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THE NEXT FINANCIAL DISASTER
As usual, “UP w/Chris Hayes” was the most substantive thing on TV this weekend (although “Desperate Housewives” certainly made a bid for contention as the series nears its finale; and “60 Minutes,” as ever, was not to be missed). This segment, in particular, is worth the watch: on how the J.O.B.S. bill about to be signed into law will do little or nothing to create jobs – or perhaps do worse, as previous rounds of financial deregulation did.
According to one of the show’s several impressive guests, the bill is an “atrocity” that could lead to the next meltdown a few years from now.
(Note that this unfortunate so-called “J.O.B.S.” bill has nothing to do with the American Jobs Act that the President urged Congress to pass “right away” last September. That one was about jobs, not financial deregulation. It was about infrastructure. It cried out to be enacted. It still should be. It would have employed people through private contractors to do things – like repairing 154,000 failing bridges and modernizing 35,000 deteriorating schools – that need doing. It would have strengthened the economy and our future, and still would. The Republicans say: no.)
BOREF – TOO SMALL TO BE THE NEXT FINANCIAL DISASTER
Jim S.: “I received an email tonight from Borealis containing the following: ‘We are offering one share in WheelTug plc for every 5 shares of Borealis. This offer is open until 5 PM GMT on 5 April. There is a Private Placement Memorandum outstanding for WheelTug shares. If you are interested in trading Borealis shares in for WheelTug, you must email [so-and-so].’ I don’t own much – about 175 shares purchased when the stock was about $10 more than it currently is (ouch!). Since this would appear to be a chance to get in on the ground floor before a potential public move, maybe it’s worth it? I guess we have to figure out if we think Wheeltug will eventually be worth more than the parent to know if it’s something worth doing. Any thoughts/advice, given that this is money that I can afford to lose?”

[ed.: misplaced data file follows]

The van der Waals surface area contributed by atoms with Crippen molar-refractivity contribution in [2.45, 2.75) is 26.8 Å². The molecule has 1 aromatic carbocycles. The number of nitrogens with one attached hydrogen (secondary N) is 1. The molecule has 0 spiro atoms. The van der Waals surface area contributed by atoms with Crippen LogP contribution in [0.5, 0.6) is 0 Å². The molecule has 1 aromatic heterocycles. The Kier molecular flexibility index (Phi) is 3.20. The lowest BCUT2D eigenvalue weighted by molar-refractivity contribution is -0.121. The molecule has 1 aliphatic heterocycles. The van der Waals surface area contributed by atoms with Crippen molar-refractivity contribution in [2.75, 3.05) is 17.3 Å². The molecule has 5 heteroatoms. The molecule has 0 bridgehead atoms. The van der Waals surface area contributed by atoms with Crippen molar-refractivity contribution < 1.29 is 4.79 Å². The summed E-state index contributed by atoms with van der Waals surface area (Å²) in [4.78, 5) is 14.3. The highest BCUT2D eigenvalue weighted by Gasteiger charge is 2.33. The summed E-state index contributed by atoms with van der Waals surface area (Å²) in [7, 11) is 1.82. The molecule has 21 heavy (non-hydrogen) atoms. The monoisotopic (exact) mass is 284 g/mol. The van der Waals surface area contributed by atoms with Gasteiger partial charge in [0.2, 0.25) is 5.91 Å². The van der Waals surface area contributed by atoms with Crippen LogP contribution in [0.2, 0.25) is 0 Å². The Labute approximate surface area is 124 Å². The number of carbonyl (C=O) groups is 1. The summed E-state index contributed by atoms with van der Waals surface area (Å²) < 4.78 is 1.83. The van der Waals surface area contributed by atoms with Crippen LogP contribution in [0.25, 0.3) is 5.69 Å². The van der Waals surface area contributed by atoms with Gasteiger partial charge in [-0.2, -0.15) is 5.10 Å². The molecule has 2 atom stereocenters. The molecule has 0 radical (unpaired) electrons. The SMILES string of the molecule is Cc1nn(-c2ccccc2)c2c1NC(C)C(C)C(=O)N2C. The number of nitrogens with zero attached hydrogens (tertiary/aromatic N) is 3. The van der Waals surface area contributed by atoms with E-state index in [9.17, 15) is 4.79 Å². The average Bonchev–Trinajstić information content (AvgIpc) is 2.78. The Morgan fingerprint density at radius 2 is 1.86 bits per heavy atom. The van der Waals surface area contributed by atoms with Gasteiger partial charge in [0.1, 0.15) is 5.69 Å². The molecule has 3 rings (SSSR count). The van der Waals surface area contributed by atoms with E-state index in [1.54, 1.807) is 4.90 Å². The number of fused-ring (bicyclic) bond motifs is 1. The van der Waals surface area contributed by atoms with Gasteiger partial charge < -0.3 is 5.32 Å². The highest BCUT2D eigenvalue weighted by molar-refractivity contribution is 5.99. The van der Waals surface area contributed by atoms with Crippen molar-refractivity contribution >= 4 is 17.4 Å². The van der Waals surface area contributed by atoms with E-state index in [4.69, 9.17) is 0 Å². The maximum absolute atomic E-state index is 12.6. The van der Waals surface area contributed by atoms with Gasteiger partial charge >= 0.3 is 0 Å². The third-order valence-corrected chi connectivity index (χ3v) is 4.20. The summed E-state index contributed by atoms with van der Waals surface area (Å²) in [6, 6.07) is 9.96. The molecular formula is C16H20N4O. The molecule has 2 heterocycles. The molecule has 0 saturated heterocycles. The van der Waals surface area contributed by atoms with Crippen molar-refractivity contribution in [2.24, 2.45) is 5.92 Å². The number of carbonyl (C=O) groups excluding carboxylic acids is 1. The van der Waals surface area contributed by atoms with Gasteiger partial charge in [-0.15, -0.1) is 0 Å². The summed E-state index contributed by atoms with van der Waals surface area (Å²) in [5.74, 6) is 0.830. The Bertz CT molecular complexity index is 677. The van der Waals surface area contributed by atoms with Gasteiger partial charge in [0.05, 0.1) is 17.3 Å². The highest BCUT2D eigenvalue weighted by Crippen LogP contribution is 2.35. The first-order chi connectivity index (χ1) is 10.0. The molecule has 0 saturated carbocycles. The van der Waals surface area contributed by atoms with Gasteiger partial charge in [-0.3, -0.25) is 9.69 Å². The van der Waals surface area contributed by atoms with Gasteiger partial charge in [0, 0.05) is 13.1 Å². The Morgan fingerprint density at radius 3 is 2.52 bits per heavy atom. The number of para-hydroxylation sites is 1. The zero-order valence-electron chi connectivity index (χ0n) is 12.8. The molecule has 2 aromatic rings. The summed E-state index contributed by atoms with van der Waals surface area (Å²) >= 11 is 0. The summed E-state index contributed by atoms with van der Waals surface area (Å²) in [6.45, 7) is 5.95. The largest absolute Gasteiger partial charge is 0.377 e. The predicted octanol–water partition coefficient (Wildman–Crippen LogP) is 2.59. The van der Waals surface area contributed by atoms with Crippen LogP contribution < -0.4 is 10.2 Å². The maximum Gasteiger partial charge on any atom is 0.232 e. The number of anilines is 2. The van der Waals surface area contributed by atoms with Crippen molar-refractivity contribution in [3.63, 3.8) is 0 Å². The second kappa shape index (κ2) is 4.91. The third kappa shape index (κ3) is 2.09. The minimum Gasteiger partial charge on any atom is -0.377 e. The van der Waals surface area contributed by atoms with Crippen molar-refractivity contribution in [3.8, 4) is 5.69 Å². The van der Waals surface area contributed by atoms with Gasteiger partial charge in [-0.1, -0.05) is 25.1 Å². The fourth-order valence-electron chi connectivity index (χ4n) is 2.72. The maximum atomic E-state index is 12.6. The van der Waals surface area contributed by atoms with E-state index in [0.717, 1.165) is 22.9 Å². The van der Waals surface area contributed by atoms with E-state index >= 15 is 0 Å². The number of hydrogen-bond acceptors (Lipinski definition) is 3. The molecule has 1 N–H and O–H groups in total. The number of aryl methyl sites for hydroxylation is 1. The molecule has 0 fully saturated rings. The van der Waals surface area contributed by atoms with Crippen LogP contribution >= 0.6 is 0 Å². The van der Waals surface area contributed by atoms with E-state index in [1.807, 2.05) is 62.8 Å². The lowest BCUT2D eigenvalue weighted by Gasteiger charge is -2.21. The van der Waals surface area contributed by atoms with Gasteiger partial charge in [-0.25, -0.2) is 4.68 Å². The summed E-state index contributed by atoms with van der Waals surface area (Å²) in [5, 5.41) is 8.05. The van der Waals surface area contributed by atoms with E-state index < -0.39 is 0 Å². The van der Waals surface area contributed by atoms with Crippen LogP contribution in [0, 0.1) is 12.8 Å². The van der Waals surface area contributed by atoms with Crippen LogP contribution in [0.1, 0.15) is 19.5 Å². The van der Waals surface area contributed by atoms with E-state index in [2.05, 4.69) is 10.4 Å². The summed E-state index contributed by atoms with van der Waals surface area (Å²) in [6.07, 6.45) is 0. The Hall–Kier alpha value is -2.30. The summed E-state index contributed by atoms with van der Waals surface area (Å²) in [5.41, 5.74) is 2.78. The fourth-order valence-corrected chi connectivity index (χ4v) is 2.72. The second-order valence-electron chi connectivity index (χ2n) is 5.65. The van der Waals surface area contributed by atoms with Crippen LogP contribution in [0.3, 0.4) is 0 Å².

☞ This offer is so bad (and so bizarre) it just adds to our little company’s delightful je ne sais quoi. WheelTug is owned mostly by its parent Chorus Motors which is owned mostly by its parent Borealis. According to this WheelTug page, Borealis owns 6,187,712 WheelTug shares (indirectly via its Chorus Motors subsidiary). There are 5 million Borealis shares (you, Jim, own 175 of them), so if all this is accurate, each Borealis share indirectly represents about 1.2 WheelTug shares. So in a sense, you currently “own” about 200 WheelTug shares. My math be off if I’m not reading the various websites right, but it’s something at least vaguely like this.
They are offering to exchange your current holding for 35 WheelTug shares. (Of that math, I am certain: you get one WheelTug share for each five BOREF shares, so 35 for 175.)
You’d go from an indirect ownership in about 200 shares to a direct ownership in 35 shares. And you would be giving up whatever other value Chorus Motors might have (if the motor actually works for planes, might its underlying technology have other applications?) and whatever value the several other Borealis subsidiaries might have. All for a chance to own 35 WheelTug shares directly instead of 200 indirectly. (“But hurry! This offer expires April 5!”)
The mind boggles.
PAUL RYAN’S BUDGET
Matt Miller puts it in perspective:
. . . The crucial thing to understand about Ryan is that he is not a fiscal conservative. He’s a small-government conservative. These are very different things. The fastest-growing federal program in Ryan’s new budget is interest on the debt, which nearly triples from $234 billion next year to $614 billion in 2022. He doesn’t even pretend to balance the budget until 2040, and then only under utterly dubious assumptions.
These are not the choices a fiscal conservative makes. A fiscal conservative pays for the government he wants. Ryan wants government smaller than the one Reagan led even as America ages, and he doesn’t want to pay for it. Instead he adds trillions in new debt and makes no bones about it. . . .